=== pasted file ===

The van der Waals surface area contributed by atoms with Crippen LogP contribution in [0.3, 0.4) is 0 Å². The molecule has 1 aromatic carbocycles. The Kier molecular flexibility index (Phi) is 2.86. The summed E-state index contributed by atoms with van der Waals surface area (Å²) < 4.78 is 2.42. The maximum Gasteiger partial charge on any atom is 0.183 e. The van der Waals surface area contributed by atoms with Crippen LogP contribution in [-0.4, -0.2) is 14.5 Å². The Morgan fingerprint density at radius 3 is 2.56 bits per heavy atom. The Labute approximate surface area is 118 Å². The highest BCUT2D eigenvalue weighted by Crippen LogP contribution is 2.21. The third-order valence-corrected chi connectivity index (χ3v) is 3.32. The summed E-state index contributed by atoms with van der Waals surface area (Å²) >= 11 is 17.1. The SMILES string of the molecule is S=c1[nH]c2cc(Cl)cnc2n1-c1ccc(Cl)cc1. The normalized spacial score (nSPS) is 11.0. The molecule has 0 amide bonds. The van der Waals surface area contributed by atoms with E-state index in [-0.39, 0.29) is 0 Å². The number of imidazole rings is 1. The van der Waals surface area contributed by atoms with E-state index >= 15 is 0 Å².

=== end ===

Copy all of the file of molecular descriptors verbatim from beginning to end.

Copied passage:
The van der Waals surface area contributed by atoms with Crippen LogP contribution in [0.3, 0.4) is 0 Å². The molecule has 1 aromatic carbocycles. The Kier molecular flexibility index (Phi) is 2.86. The summed E-state index contributed by atoms with van der Waals surface area (Å²) < 4.78 is 2.42. The maximum Gasteiger partial charge on any atom is 0.183 e. The van der Waals surface area contributed by atoms with Crippen LogP contribution in [-0.4, -0.2) is 14.5 Å². The Morgan fingerprint density at radius 3 is 2.56 bits per heavy atom. The Labute approximate surface area is 118 Å². The highest BCUT2D eigenvalue weighted by Crippen LogP contribution is 2.21. The third-order valence-corrected chi connectivity index (χ3v) is 3.32. The summed E-state index contributed by atoms with van der Waals surface area (Å²) >= 11 is 17.1. The SMILES string of the molecule is S=c1[nH]c2cc(Cl)cnc2n1-c1ccc(Cl)cc1. The normalized spacial score (nSPS) is 11.0. The molecule has 0 amide bonds. The van der Waals surface area contributed by atoms with E-state index in [-0.39, 0.29) is 0 Å². The number of imidazole rings is 1. The van der Waals surface area contributed by atoms with E-state index >= 15 is 0 Å².